In my early twenties, I lived in France. Because of our ages, most of my time spent with friends was out-and-about. We rarely visited one-another's homes. At that age and in that culture, apartments were merely for sleeping; their size precluded entertaining. But on the rare occasion that I was invited to dinner at a friend's home, there was one dessert that was served more often than any other. (It goes without saying, right, that dessert is always served in France!) And so now, during the endless months (okay, years) à terra firma, between travels, this dessert is an easy way to recapture some of the magic of the memories, and a yummy way to share the memories with the sweet-tooths in the family.

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Photo Courtesy of My French Cuisine
Je vous présente: Poires Belle-Hélène

For an extensive explanation of the authentic PBH (I'm sure I'd be denied re-entry into France if they saw how I massacred the auditory beauty of les poires by using such an abbreviation), Estelle at My French Cuisine offers a beautiful description.

But I'm going to share with you the shortcuts that we poor 20-somethings used, which is the "recipe" I still follow today.

Drain most of the liquid from a can of pear halves.

Place 1 or 2 pear halves in each bowl with a little bit of the juice.

Melt some chocolate. You can do this quickly in the microwave, depending on what type of chocolate you use, or make a hybrid bain marie/double broiler by bringing a small pot of water to a near boil, then setting a dinner plate on top. Put some chocolate (chips or a bar) on the plate and stir them around to melt them evenly.

Once the chocolate is melted, top each pear with a scoop of ice cream, then the melted chocolate.

Et voilà! You have an authentic (more or less) French dessert in minutes, and for pennies!

As a variation, which I actually prefer, try Pêches Belle-Hélène, substituting peaches for pears. I don't know how often the French would do that, but I'm a peach gal myself, so Pêches Belle-Hélène is my fave!

Any favorite dessert memories from your travels? We'd love to try them at our house!

Glossary (in order of appearance):
une recette (French) = a recipe
Je vous présente (French) = Introducing
Et voilà! (French) = And there you have it!

Wednesday, February 13, 2013

A Peak at our Family

As I mentioned in the "Welcome" post, my upbringing is the source of my fascination with the world, a passion which my husband and I are now sharing with our daughter. To give a little deeper glimpse at how the people around me have contributed to my fascination with the world, I thought I'd post a little get-to-know-us map today.

The map below shows the current or one-time homes of our immediate family members. The places indicated on this map are places where I or my husband, or our parents, or our siblings and their spouses, have spent a year or more of our lives (with the exception of Québec, which was merely a summer-long sojourn).
blog family map photo familymap_zpsdb304d7e.png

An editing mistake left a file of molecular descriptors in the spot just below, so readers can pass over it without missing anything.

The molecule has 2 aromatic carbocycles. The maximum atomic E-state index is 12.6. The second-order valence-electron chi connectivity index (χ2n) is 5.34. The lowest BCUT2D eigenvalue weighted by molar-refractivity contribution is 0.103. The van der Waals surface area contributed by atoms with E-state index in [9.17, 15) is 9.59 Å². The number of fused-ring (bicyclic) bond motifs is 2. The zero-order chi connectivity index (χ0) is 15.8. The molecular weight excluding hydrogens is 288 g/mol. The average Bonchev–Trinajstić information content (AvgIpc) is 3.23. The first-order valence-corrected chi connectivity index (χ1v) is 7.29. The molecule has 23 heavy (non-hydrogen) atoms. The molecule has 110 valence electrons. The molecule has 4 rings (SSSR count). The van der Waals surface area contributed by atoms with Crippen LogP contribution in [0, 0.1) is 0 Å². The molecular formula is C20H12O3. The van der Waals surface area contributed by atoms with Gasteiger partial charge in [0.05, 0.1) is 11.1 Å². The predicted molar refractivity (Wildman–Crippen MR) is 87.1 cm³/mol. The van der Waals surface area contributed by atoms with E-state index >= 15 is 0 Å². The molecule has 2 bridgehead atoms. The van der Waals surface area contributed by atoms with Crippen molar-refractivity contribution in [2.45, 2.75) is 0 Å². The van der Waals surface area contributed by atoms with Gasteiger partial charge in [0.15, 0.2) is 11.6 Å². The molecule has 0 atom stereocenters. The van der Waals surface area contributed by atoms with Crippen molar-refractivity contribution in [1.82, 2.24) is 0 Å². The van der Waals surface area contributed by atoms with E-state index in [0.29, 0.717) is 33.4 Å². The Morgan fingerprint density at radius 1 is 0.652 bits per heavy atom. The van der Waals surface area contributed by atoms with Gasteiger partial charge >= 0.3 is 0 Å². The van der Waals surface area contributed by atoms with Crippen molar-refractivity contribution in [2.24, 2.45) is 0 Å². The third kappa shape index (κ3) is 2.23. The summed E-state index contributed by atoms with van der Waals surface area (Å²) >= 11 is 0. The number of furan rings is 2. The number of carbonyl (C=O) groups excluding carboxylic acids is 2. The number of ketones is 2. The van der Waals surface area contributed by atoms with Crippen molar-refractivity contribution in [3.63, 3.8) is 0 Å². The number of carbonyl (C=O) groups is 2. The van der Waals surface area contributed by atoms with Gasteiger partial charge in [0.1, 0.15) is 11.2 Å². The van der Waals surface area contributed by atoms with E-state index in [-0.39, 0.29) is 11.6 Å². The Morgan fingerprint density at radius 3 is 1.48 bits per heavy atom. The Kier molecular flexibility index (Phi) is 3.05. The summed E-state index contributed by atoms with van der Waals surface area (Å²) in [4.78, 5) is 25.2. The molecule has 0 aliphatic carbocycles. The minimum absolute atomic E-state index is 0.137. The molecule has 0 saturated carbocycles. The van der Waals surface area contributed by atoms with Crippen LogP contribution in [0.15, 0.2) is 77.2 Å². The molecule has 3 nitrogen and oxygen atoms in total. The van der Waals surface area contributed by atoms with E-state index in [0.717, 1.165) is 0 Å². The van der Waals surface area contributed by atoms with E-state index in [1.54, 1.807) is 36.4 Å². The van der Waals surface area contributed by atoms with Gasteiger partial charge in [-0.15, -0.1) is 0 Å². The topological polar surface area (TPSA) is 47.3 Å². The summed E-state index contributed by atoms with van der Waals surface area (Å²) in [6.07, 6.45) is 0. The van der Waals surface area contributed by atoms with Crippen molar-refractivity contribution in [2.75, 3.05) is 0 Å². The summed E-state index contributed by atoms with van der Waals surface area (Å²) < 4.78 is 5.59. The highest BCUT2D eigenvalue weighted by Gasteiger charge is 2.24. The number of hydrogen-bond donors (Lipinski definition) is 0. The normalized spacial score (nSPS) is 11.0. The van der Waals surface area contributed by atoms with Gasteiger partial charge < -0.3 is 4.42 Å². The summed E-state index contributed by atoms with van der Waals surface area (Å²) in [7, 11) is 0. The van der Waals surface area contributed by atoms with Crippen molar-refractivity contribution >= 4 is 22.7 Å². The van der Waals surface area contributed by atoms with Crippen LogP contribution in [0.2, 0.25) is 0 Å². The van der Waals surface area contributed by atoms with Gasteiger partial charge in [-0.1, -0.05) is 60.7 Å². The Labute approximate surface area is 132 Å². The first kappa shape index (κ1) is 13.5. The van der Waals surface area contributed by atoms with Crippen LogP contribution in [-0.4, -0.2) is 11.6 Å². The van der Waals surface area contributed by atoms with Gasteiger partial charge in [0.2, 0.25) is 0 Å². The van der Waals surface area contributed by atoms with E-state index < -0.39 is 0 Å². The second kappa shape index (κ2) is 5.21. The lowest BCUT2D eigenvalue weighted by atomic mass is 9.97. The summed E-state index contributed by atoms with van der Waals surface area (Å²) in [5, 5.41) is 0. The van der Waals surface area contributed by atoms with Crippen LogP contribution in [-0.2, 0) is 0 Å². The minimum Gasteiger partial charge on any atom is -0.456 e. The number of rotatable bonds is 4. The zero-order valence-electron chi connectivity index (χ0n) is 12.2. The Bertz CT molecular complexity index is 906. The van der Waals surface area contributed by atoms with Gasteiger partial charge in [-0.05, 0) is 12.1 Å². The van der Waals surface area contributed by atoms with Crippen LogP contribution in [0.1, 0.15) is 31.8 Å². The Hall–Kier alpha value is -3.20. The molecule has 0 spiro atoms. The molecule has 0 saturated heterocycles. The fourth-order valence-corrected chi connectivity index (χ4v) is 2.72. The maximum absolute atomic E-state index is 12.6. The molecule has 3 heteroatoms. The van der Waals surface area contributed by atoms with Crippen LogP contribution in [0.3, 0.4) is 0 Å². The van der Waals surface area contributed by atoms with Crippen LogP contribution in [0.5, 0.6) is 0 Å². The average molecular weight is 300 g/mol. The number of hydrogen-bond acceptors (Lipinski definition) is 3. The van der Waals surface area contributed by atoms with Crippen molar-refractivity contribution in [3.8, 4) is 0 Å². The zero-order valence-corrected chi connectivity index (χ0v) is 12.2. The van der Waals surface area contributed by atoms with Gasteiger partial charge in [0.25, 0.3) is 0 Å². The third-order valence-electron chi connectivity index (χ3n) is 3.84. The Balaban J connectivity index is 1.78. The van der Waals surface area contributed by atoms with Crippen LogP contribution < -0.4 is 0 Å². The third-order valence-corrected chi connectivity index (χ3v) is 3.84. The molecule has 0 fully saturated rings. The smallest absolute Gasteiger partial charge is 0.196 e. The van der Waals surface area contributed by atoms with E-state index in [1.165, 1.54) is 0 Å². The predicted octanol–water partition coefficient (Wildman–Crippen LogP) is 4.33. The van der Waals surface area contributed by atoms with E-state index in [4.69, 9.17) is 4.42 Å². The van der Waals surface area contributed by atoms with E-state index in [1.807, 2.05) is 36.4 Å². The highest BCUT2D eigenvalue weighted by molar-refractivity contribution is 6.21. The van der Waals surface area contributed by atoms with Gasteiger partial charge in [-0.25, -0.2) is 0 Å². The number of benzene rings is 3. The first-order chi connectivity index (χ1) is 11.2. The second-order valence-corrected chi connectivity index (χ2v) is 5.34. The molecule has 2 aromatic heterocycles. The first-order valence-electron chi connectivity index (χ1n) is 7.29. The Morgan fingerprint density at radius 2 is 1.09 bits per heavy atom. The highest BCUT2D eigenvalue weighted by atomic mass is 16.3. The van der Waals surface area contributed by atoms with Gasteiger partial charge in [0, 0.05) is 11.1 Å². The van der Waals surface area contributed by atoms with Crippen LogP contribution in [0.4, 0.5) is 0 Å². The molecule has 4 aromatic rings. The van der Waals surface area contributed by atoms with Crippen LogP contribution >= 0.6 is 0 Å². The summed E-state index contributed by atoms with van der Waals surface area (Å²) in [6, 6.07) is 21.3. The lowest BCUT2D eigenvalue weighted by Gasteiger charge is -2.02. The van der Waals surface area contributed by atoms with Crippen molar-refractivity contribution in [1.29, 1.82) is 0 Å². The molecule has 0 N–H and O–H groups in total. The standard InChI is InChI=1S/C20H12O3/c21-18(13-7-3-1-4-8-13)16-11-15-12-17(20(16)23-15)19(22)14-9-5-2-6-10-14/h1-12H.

As you join our family on our blogging journey through this Wide Open World, you will likely see a strong emphasis on the places and languages highlighted on this map, as these are the cultures we already love and desire to know more deeply.

But I will also be looking excitedly forward to hearing tales from your trips and adventures, as a thrilling opportunity to peak into other places and cultures we haven't yet met. I'd love to collect funny stories, recipes, travel tips, anything from friends' adventures, too. Together, let's Open Wide the World!

Monday, February 11, 2013

Welcome! Bienvenue! Willkommen! ¡Bienvenidos!

Most of us love terra firma. I get it. It's comfortable. Predictable. Easy. Life can be tough enough without adding intercontinental itineraries, confusing signs, incomprehensible languages, questionable alimentation. I've had those moments from time to time, moments when the familiar and routine are just about all I can handle. Aaahhh, the peace of home.

Yes, I love comfort, routine, ease, and the familiar as much as anybody. And yet, since childhood the world at large has called out to me. Perhaps it was the stories my father would tell of his years in Africa. Or the hours spent with my sister listening to French and Swahili records on our phonograph. (You know what a phonograph is, right?) Or maybe it was the spark I would see in my parents' eyes at the tales the foreign missionaries would bring home. Probably a combination of many elements that seemed to bring the world right into our living room. And that gave me a feeling of comfort with what might otherwise seem like a great vast unknown. I grew up feeling like the whole world was my home.

It is a liberating and exciting feeling, to feel at home in the world, as if the whole wide world is waiting for you to to return to it. My husband and I are relishing the opportunity to share this wide-world spirit with our 5-year old, through books, music, art, languages, and travel. Join us on the journey as we live out:

"Bringing the World Home; Feeling at Home in the World." 

Open Wide the World!